I play a lot of tournaments, so I figured I better write some articles about them. This month's first article is just about the basics -- what tournaments are and why you should play them. I plan on more in depth articles later on.
One of the frustrating things about tournaments is how long it can be between wins. I'm in the middle of a rough stretch myself. After playing five tournaments out in Reno and getting a win and two third place finishes, I haven't had a significant score since. And that isn't unusual in tournament poker. They pay ten percent of the field, so if you average a money finish twenty percent of the time, you're well ahead of the game.
Of course that means you're getting nothing 80% of the time.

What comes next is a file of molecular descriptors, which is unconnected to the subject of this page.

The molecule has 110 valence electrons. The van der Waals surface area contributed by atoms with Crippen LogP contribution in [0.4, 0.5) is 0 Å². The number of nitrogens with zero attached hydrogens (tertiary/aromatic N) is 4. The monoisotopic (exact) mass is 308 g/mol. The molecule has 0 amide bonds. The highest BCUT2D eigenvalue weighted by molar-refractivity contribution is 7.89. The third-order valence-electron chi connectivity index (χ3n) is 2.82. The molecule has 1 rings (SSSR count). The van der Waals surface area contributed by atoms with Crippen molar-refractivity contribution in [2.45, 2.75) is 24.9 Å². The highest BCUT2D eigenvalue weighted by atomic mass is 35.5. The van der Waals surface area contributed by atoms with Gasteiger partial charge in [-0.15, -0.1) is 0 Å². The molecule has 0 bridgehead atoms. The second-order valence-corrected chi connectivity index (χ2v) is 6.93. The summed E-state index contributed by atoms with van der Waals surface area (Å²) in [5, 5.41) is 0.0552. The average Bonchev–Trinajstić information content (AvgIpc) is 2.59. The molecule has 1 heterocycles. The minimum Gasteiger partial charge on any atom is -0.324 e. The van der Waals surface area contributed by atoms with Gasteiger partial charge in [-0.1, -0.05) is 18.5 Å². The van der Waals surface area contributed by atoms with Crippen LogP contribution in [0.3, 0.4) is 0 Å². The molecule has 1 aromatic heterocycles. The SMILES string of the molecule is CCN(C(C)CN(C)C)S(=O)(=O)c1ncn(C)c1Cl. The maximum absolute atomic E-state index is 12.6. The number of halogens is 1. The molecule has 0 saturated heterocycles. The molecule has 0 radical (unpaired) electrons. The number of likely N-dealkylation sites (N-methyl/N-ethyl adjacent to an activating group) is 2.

Then there's the fact that most of the prize money is clustered in the top three spots. So, even if you cash, you're not really happy unless you finish there. So if you're playing tournament with 100 players in them, you're going to be unhappy 97% of the time.
So why do it? Because the return on investment when you do win is very good, and occasionally life-changing. Chris Moneymaker famously turned US$40 into US$2.5 million at the 2003 World Series of Poker. My biggest score was at a Canterbury Park Fall Classic event where my $300 became $35k after eleven hours of play.
So, despite the recent bad run, I'll keep playing tournaments. In fact, I'll be playing several this week as the Mid-States Poker Tour comes to Canterbury.
And I always do well at Canterbury...